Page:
This theory gained extraordinary success: for nearly 2,000 years, orthodox Christians have accepted the view that the apostles alone held definitive religious authority, and that their only legitimate heirs are priests and bishops, who trace then-ordination back to that same apostolic succession. Even today the pope traces his—and the primacy he claims over the rest—to Peter himself, "first of the apostles," since he was "first witness of the resurrection."

But the gnostic Christians rejected Luke's theory. Some gnostics called the literal view of resurrection the "faith of fools."36 The resurrection, they insisted, was not a unique event in the past: instead, it symbolized how Christ's presence could be experienced in the present. What mattered was not literal seeing, but spiritual vision.37 They pointed out that many who witnessed the events of Jesus' life remained blind to their meaning. The disciples themselves often misunderstood what Jesus said: those who announced that their dead master had come back physically to life mistook a spiritual truth for an actual event.38 But the true disciple may never have seen the earthly Jesus, having been born at the wrong time, as Paul said of himself.39 Yet this physical disability may become a spiritual advantage: such persons, like Paul, may encounter Christ first on the level of inner experience.

How is Christ's presence experienced? The author of the Gospel of Mary, one of the few gnostic texts discovered before Nag Hammadi, interprets the resurrection appearances as visions received in dreams or in ecstatic trance. This gnostic gospel recalls traditions recorded in Mark and John, that Mary Magdalene was the first to see the risen Christ.40 John says that Mary saw Jesus on the morning of his resurrection, and that he appeared to the other disciples only later, on the evening of the same day.41 According to the Gospel of Mary, Mary Magdalene, seeing the Lord in a vision, asked him, "How does he who sees the vision see it? [Through] the soul, [or] through the spirit?"42 He answered that the visionary perceives through the mind. The Apocalypse of Peter, discovered at Nag Hammadi, tells how Peter, deep in trance, saw Christ, who explained that "I am the intellectual spirit, filled with radiant light."43 Gnostic accounts often mention how the recipients respond to Christ's presence with intense emotions—terror, awe, distress, and joy.

Yet these gnostic writers do not dismiss visions as fantasies or hallucinations. They respect—even revere—such experiences, through which spiritual intuition discloses insight into the nature of reality. One gnostic teacher, whose Treatise on Resurrection, a letter to Rheginos, his student, was found at Nag Ham-madi, says: "Do not suppose that resurrection is an apparition [phantasia; literally, "fantasy"]. It is not an apparition; rather it is something real. Instead," he continues, "one ought to maintain that the world is an apparition, rather than resurrection."44 Like a Buddhist master, Rheginos' teacher, himself anonymous, goes on to explain that ordinary human existence is spiritual death. But the resurrection is the moment of enlightenment: "It is ... the revealing of what truly exists . . . and a migration (metabole—change, transition) into newness."45 Whoever grasps this becomes spiritually alive. This means, he declares, that you can be "resurrected from the dead" right now: "Are you—the real you—mere corruption? . . . Why do you not examine your own self, and see that you have arisen?"46 A third text from Nag Hammadi, the Gospel of Philip, expresses the same view, ridiculing ignorant Christians who take the resurrection literally. "Those who say they will die first and then rise are in error."47 Instead they must "receive the resurrection while they live." The author says ironically that in one sense, then, of course "it is necessary to rise 'in this flesh,' since everything exists in it!"48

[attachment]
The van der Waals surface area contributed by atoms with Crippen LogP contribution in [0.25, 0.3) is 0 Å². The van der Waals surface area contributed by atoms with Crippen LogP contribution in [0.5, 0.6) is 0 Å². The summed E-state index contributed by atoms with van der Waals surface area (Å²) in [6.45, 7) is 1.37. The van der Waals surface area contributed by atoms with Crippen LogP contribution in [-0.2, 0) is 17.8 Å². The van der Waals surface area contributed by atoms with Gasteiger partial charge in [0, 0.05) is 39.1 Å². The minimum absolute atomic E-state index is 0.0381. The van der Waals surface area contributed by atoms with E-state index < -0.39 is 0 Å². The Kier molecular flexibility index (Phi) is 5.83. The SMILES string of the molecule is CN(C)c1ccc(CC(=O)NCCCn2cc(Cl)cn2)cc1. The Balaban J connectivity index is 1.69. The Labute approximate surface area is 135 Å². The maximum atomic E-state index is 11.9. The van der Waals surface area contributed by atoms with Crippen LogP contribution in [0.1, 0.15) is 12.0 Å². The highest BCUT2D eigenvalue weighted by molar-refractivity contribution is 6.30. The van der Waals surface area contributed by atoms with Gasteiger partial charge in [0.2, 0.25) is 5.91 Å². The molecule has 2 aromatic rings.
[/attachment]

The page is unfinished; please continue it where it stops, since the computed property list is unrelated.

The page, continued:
What interested these gnostics far more than past events attributed to the "historical Jesus" was the possibility of encountering the risen Christ in the present.49 The Gospel of Mary illustrates the contrast between orthodox and gnostic viewpoints. The account recalls what Mark relates:
Now when he rose early on the first day of the week, he appeared first to Mary Magdalene . . . She went and
told those who had been with him, as they mourned and wept. But when they heard that he was alive and had
been seen by her, they would not believe it.50
As the Gospel of Mary opens, the disciples are mourning Jesus' death and terrified for their own lives. Then Mary Magdalene stands up to encourage them, recalling Christ's continual presence with them: "Do not weep, and do not grieve, and do not doubt; for his grace will be with you completely, and will protect you."51 Peter invites Mary to "tell us the words of the Savior which you remember."52 But to Peter's surprise, Mary does not tell anecdotes from the past; instead, she explains that she has just seen the Lord in a vision received through the mind, and she goes on to tell what he revealed to her. When Mary finishes,
she fell silent, since it was to this point that the Savior had spoken with her. But Andrew answered and said to the
brethren, "Say what you will about what she has said. I, at least, do not believe that the Savior has said this. For
certainly these teachings are strange ideas!"53
Peter agrees with Andrew, ridiculing the idea that Mary actually saw the Lord in her vision. Then, the story continues,
Mary wept and said to Peter, "My brother Peter, what do you think? Do you think that I thought this up myself in
my heart? Do you think I am lying about the Savior?" Levi answered and said to Peter, "Peter, you have always been hot-tempered. . . If the Savior made her worthy, who are you to reject her?"54